Federated Farmers' top man enjoys exciting ride

Federated Farmers national president Bruce Wills reflects on the first year of his tenure during...
Federated Farmers national president Bruce Wills reflects on the first year of his tenure during a recent visit to Dunedin. Photo by Linda Robertson.
He was the banker who became a farmer who became the president of rural lobby organisation Federated Farmers.

Now, a year down the track, Bruce Wills says he is very encouraged with the progress made since he was elected in July last year.

Mr Wills spent more than 20 years in the banking industry before the opportunity arose for him to return to the family farm, Trelinnoe, on which he grew up, to farm in partnership with his brother, Scott, eight years ago.

The medium to steep hill country property on the Napier-Taupo road won the rural category of the 2008 Hawkes Bay environmental awards.

It also includes the celebrated woodland garden, Trelinnoe, Park, established by his parents, which is open to the public and now also includes a cafe.

The family's ethos at Trelinnoe was based on its special location, which meant preserving native bush as well as keeping the soil in place on the hills.

About 15% of the farm was in QEII National Trust covenants and there was more than 300ha of regenerating bush and reserves.

Trees were planted every year and there were now about 15,000 scattered across paddocks to give shade and shelter to stock and stability to hillsides,When Mr Wills stood for the presidency last year, he admitted he was "far less experienced" both in farming and farming politics than the other three candidates.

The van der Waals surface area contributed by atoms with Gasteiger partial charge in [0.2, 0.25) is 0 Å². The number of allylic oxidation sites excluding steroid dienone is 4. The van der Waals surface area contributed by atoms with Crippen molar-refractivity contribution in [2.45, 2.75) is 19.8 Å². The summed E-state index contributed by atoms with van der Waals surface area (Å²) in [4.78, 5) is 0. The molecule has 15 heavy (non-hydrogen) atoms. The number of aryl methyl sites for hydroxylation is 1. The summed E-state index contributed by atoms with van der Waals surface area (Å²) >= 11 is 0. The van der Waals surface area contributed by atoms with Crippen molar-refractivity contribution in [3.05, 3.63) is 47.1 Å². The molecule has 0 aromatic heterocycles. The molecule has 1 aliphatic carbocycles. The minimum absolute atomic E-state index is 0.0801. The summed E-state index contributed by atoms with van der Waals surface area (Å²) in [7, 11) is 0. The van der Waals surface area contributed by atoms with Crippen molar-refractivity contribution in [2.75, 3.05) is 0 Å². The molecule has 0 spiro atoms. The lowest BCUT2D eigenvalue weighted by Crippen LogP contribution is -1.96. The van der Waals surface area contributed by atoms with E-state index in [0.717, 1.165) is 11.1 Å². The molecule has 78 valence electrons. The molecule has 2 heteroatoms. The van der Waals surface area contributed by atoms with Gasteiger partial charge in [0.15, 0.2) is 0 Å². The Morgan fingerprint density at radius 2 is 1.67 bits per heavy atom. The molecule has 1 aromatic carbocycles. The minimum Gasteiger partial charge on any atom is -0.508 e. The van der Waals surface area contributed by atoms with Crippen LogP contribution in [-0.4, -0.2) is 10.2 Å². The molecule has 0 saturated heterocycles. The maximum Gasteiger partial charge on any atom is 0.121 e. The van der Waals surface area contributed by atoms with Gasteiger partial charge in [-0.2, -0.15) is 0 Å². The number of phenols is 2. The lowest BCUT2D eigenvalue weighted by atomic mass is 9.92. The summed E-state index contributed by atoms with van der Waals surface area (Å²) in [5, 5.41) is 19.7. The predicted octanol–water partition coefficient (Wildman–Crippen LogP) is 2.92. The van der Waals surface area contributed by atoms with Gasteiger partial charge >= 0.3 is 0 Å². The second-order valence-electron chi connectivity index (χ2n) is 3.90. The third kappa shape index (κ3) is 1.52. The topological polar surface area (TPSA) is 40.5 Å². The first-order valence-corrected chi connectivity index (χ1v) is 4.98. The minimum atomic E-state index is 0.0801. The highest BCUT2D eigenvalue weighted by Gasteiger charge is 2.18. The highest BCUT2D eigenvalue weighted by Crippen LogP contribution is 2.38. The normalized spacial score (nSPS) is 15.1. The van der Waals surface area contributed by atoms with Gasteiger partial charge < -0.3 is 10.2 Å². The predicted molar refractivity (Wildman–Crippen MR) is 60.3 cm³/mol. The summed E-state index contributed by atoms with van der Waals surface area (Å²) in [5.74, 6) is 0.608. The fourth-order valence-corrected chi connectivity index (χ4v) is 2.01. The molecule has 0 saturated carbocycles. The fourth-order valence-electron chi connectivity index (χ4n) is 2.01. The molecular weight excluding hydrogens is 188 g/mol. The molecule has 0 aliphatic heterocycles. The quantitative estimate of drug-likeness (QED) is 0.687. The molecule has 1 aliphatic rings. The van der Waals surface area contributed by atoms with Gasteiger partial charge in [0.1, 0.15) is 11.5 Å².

Four nominations were received, the most seeking the office in the organisation's history, and it was the first contested election for the position since the early 1990s.

After his son plainly pointed out that he had a 25% chance of being elected, he went ahead and booked shearers for the Monday after the annual meeting.

He candidly admitted it was "bedlam" for a couple of weeks following his election as he was very unprepared.

He stood for three things: a more collaborative approach to advocacy, more open and honest discussion about farming environmental impact, and to be more inclusive of the rest of New Zealand.

During a recent visit to Dunedin, Mr Wills said he was pleased with the progress made in all three areas.

And the best measure was that the organisation's membership was growing at record rates.

He reckoned he was probably the first Federated Farmers president to have spent more time in the city than in the rural area, which he believed was a strength, and was not negative.

The compilation of the organisation's national board was also very cosmopolitan - "it's not a traditional board" - including the likes of former New Yorker Anders Crofoot, biotechnologist Dr William Rolleston, and Jeanette Maxwell, the first woman elected to the national board.

That mixture had also been very useful, he said.

Mr Wills was passionate about his role, which he said was an "absolute honour".

Prior to his appointment, he had "no idea" how influential and important the role was in Wellington.

And he liked to think that in his own small way somehow he was making "a bit of a difference", not just for the organisation's membership, but also to help New Zealand thrive and prosper "slightly better".

After all, he said, he would not have taken it on if he thought he would not achieve anything.

Like any job, it had cost the Wills family's farming operation back in Hawkes Bay and while he was still an integral part of the farm, there was a downside.